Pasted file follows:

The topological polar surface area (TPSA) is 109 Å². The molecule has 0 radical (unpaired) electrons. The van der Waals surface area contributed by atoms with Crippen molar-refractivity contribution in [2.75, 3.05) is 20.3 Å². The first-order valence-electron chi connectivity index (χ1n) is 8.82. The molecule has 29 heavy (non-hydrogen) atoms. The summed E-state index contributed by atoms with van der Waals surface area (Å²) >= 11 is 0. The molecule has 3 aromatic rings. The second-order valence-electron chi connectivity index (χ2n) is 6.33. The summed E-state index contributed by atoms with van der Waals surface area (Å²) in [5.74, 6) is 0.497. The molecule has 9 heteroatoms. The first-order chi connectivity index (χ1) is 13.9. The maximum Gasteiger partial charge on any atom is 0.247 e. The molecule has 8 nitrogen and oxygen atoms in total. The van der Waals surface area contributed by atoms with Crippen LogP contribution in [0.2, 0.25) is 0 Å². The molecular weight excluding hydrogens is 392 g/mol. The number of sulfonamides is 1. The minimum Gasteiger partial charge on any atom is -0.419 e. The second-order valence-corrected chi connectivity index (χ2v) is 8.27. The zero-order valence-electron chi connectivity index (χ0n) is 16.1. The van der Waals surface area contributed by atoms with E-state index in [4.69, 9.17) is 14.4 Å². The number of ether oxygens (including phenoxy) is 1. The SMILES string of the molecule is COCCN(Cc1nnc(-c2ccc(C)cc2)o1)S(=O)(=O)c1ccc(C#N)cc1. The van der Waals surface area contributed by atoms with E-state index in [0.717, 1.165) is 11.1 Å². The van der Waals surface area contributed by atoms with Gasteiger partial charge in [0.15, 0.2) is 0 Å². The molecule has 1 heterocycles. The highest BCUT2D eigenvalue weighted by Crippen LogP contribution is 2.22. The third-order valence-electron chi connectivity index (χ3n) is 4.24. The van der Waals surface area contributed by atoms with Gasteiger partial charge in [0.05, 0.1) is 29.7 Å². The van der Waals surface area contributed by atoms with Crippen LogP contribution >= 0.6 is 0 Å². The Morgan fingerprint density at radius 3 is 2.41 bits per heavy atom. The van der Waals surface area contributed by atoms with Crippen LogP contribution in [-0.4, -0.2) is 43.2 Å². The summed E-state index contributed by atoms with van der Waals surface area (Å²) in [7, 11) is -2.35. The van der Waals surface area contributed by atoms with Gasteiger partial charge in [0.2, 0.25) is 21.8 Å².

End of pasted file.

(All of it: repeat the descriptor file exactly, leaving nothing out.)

The topological polar surface area (TPSA) is 109 Å². The molecule has 0 radical (unpaired) electrons. The van der Waals surface area contributed by atoms with Crippen molar-refractivity contribution in [2.75, 3.05) is 20.3 Å². The first-order valence-electron chi connectivity index (χ1n) is 8.82. The molecule has 29 heavy (non-hydrogen) atoms. The summed E-state index contributed by atoms with van der Waals surface area (Å²) >= 11 is 0. The molecule has 3 aromatic rings. The second-order valence-electron chi connectivity index (χ2n) is 6.33. The summed E-state index contributed by atoms with van der Waals surface area (Å²) in [5.74, 6) is 0.497. The molecule has 9 heteroatoms. The first-order chi connectivity index (χ1) is 13.9. The maximum Gasteiger partial charge on any atom is 0.247 e. The molecule has 8 nitrogen and oxygen atoms in total. The van der Waals surface area contributed by atoms with Crippen LogP contribution in [0.2, 0.25) is 0 Å². The molecular weight excluding hydrogens is 392 g/mol. The number of sulfonamides is 1. The minimum Gasteiger partial charge on any atom is -0.419 e. The second-order valence-corrected chi connectivity index (χ2v) is 8.27. The zero-order valence-electron chi connectivity index (χ0n) is 16.1. The van der Waals surface area contributed by atoms with E-state index in [4.69, 9.17) is 14.4 Å². The number of ether oxygens (including phenoxy) is 1. The SMILES string of the molecule is COCCN(Cc1nnc(-c2ccc(C)cc2)o1)S(=O)(=O)c1ccc(C#N)cc1. The van der Waals surface area contributed by atoms with E-state index in [0.717, 1.165) is 11.1 Å². The van der Waals surface area contributed by atoms with Gasteiger partial charge in [0.15, 0.2) is 0 Å². The molecule has 1 heterocycles. The highest BCUT2D eigenvalue weighted by Crippen LogP contribution is 2.22. The third-order valence-electron chi connectivity index (χ3n) is 4.24. The van der Waals surface area contributed by atoms with Gasteiger partial charge in [0.05, 0.1) is 29.7 Å². The van der Waals surface area contributed by atoms with Crippen LogP contribution >= 0.6 is 0 Å². The Morgan fingerprint density at radius 3 is 2.41 bits per heavy atom. The van der Waals surface area contributed by atoms with Crippen LogP contribution in [-0.4, -0.2) is 43.2 Å². The summed E-state index contributed by atoms with van der Waals surface area (Å²) in [7, 11) is -2.35. The van der Waals surface area contributed by atoms with Gasteiger partial charge in [0.2, 0.25) is 21.8 Å².